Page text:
The Changing Landscape for Female Entrepreneurs

Women-owned businesses have been the fastest growing segment in the American economy over the past two decades, adding more than a half a million jobs. By 2013, there were roughly 8.6 million women-owned businesses and that number continues to climb.

All that success aside, there’s another story behind the numbers. Women-owned enterprises lag behind in access to capital and in the ability to find mentors. In fact, women-owned businesses  are frequently left out of traditional funding opportunities available to male entrepreneurs. The “21st Century Barriers to Women’s Entrepreneurship,” a Majority Report of the U.S. Senate Committee on Small Business and Entrepreneurship delivered in 2014, notes major barriers to success for women-owned businesses: access to capital, business training, and mentorship, among other things.

That report notes that only $1 out of every $23 in conventional small business loans go to woman-owned businesses. The picture for equity financing is even grimmer: Women now receive just 7 percent of venture funds – and the percentage of female venture capitalists has actually declined from previous years.  Studies indicate that women entrepreneurs raise less money than their male counterparts, and are more likely to bootstrap their businesses using personal savings and credit card debt. Worse still, a Ewing Marion Kauffman Foundation study found that women seeking first-year financing to get their companies off the ground receive about 80 percent less capital than their male counterparts.

But why? Another study conducted by Sarah Thebaud, assistant professor of sociology at University of California, Santa Barbara, writing in Newsweek, found that women face cultural bias when looking for business funding. To oversimplify it, Thebaud’s research reveals that men continue to be more comfortable lending money to men, even when they presented the exact same business idea. The stereotypical entrepreneur is a lone wolf figure, going it alone, aggressive, blustery and masculine, writes Thebaud.

Yet women succeed despite the obstacles. For Albuquerque entrepreneur Sarah Biondi, a severance package from a corporate layoff helped her to pursue her passion for art. Biondi launched, an online, curated art gallery two years ago. Biondi’s creative take was to choose artists' work  that was high quality, yet affordably-priced work not well represented in galleries. Other online art galleries tend to be like big-box stores—selling everything and anything to everyone. As a former corporate marketing executive, there was much Biondi didn’t know about running a start-up business, she says. A stint in the ABQiD business accelerator helped her further hone her skills and provided a strong community of startup business owners she could turn to for support. “They matched me with a mentor who was great,” she says. “He was somebody who had experience in the online space and was generous with his time.”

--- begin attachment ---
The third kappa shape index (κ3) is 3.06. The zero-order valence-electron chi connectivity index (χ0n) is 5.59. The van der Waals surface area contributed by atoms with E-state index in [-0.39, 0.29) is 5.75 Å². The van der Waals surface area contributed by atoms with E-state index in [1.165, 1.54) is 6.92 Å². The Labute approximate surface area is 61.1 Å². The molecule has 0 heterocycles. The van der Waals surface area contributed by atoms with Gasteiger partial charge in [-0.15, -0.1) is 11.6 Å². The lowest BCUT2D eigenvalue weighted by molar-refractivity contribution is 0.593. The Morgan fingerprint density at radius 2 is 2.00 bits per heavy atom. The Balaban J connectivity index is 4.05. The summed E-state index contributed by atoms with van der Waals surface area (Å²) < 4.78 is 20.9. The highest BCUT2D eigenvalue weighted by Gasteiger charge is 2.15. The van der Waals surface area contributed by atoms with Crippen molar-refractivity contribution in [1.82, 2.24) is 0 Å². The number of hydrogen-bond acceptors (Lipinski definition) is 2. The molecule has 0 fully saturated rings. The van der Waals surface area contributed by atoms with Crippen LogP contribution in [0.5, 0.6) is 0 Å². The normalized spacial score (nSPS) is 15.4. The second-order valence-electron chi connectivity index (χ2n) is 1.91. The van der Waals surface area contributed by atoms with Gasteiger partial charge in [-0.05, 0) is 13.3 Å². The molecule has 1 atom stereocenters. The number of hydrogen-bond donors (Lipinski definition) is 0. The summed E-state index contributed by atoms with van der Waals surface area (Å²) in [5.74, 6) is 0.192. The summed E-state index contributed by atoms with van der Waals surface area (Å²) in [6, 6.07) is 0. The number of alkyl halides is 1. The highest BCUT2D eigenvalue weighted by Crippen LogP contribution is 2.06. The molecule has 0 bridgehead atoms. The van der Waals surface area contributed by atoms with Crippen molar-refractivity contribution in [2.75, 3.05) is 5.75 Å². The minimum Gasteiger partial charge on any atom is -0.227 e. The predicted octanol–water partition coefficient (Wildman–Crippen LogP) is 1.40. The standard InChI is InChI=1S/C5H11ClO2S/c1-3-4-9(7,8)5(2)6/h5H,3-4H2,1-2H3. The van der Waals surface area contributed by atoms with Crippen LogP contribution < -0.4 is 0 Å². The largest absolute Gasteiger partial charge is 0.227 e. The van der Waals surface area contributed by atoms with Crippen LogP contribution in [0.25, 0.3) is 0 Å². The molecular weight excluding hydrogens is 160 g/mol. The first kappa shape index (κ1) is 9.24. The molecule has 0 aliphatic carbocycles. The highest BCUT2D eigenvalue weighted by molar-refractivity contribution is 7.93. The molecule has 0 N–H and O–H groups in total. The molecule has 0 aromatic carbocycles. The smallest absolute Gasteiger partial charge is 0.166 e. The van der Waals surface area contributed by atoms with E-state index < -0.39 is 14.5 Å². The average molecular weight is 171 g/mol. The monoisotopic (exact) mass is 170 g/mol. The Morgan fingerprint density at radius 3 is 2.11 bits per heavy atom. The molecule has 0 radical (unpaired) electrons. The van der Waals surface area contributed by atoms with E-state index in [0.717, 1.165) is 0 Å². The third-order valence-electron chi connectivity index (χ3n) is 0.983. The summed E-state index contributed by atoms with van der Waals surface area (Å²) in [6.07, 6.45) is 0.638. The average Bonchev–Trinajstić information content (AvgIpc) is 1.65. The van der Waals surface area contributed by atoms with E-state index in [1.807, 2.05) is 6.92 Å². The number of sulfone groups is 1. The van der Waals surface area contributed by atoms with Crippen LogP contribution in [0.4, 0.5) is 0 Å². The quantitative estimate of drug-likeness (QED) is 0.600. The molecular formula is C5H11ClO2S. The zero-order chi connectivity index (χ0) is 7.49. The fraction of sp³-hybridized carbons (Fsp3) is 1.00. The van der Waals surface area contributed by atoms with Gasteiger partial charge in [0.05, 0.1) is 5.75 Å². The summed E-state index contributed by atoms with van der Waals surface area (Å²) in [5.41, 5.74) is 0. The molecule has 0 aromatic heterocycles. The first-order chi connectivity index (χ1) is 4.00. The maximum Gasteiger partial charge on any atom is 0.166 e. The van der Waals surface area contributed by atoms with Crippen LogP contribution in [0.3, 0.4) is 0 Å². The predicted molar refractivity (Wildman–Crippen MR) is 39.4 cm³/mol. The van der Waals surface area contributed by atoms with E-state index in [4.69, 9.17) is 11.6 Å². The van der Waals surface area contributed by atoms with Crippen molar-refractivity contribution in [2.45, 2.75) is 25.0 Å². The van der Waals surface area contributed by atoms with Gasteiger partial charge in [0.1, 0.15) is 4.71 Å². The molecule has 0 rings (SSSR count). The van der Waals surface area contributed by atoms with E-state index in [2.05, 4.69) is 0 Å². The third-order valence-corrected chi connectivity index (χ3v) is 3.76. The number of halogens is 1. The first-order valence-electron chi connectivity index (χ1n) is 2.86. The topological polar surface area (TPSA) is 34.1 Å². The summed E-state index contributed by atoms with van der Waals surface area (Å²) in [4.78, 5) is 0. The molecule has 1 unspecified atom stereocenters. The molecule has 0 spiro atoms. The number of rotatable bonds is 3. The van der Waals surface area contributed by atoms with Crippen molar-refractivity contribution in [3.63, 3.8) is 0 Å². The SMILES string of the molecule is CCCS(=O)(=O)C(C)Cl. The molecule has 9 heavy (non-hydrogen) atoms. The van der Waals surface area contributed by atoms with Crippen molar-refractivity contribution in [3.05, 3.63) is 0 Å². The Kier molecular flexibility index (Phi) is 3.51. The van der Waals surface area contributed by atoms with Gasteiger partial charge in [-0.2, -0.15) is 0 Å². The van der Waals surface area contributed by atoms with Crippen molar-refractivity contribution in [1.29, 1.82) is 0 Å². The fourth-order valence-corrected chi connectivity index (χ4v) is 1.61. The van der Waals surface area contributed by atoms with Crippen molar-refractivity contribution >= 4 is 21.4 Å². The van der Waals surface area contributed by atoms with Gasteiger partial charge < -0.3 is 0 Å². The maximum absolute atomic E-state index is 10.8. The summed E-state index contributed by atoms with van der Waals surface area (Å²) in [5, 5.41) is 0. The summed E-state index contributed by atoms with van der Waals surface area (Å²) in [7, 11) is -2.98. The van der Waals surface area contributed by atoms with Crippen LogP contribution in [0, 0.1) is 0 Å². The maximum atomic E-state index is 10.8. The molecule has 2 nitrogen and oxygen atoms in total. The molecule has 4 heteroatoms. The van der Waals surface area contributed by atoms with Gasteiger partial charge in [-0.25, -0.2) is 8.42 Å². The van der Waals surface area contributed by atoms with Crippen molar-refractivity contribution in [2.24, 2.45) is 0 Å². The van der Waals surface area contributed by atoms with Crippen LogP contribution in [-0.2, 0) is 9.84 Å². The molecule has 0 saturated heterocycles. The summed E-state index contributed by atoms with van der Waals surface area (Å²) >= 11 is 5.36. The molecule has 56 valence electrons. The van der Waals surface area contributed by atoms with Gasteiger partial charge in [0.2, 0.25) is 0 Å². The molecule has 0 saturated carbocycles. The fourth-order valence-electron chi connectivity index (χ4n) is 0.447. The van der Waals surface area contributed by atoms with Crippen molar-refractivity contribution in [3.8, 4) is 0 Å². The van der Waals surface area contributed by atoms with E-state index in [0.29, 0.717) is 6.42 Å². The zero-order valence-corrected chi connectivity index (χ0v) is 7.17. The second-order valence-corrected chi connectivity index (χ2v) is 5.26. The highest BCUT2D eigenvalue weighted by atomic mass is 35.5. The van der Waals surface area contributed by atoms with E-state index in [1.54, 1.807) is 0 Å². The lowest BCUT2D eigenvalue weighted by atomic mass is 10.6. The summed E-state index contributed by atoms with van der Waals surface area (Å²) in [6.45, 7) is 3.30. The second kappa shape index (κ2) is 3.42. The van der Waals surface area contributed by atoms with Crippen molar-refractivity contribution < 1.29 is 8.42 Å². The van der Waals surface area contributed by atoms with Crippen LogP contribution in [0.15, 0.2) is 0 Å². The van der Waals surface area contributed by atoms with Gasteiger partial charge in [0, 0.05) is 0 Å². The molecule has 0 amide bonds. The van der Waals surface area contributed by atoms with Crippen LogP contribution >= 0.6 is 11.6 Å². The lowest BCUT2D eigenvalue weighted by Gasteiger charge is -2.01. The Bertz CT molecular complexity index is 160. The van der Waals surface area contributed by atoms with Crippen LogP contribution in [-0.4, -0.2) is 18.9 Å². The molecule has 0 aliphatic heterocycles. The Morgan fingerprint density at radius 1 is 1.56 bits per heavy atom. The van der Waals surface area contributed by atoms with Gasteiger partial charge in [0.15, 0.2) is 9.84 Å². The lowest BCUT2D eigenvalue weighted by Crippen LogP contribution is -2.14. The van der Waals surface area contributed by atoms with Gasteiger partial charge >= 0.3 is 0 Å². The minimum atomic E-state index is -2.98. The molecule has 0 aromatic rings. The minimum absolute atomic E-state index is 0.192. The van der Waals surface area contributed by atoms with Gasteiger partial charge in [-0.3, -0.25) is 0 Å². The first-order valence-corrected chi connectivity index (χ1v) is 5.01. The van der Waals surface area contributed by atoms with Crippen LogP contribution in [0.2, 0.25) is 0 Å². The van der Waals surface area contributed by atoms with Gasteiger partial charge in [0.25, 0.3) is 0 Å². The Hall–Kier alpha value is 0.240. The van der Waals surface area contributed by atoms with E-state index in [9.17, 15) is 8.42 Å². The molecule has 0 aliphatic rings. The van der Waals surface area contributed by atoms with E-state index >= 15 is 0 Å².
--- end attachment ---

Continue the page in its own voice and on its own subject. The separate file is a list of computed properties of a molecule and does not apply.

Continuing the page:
In addition to the accelerator, Biondi, in true entrepreneurial fashion, started a women business owners group that meets in her home monthly to brainstorm solutions to business problems. Four of those who participate in the group have also been involved in the accelerator. The community at the accelerator really bonded, she says.

Still, although it would be nice to think that women startups are on equal footing when asking for financing and mentoring, they clearly aren’t. Organizations such as The Women Startup Challenge 2016, which provides ten selected women the opportunity to pitch their companies in front of investors, are one way to help women gain experience,funding, and equal footing. Women entrepreneurs can also take advantage of the SBA’s Women Business Centers, a national network of 100 educational centers that offer financial and training help.

For women becoming creative startup entrepreneurs, crowdfunding and interpersonal relationships, as well as saving and increased bootstrapping may be better options than conventional loans or equity financing. Thedbaud writes, “One ‘survival strategy’ for women entrepreneurs: They may be able to mitigate the disadvantaging effects of gender bias by explicitly promoting the novelty of their venture.” This is where creative startup entrepreneurs, regardless of gender,have a deep advantage, for they can tell their unique stories and missions with a level of passion and creativity that set them apart from conventional businesses.

About the authors

Alice Loy

Author Alice Loy is a Co-founder of Creative Startups, and has researched the creative industries for 15+ years. She has lived and worked in Europe, Mexico, and Central America, designed and taught university level courses ranging from Social Entrepreneurship to Environmental Ethics, and holds an MBA and PhD in Strategic Communication and Entrepreneurship.

Emily Esterson

Author Emily Esterson is the founder and Editor-in-Chief of e-Squared. She has been creating publications since the late 1980s, back when typesetters delivered rolls of copy and editors’ tools were rubber cement and Exacto knives. She manages projects, writes articles, edits all copy and serves as quality control for client projects. She has been a writer and editor for 30 years and has worked on all manner of publications, from oil company annual reports to community newspapers to national magazines.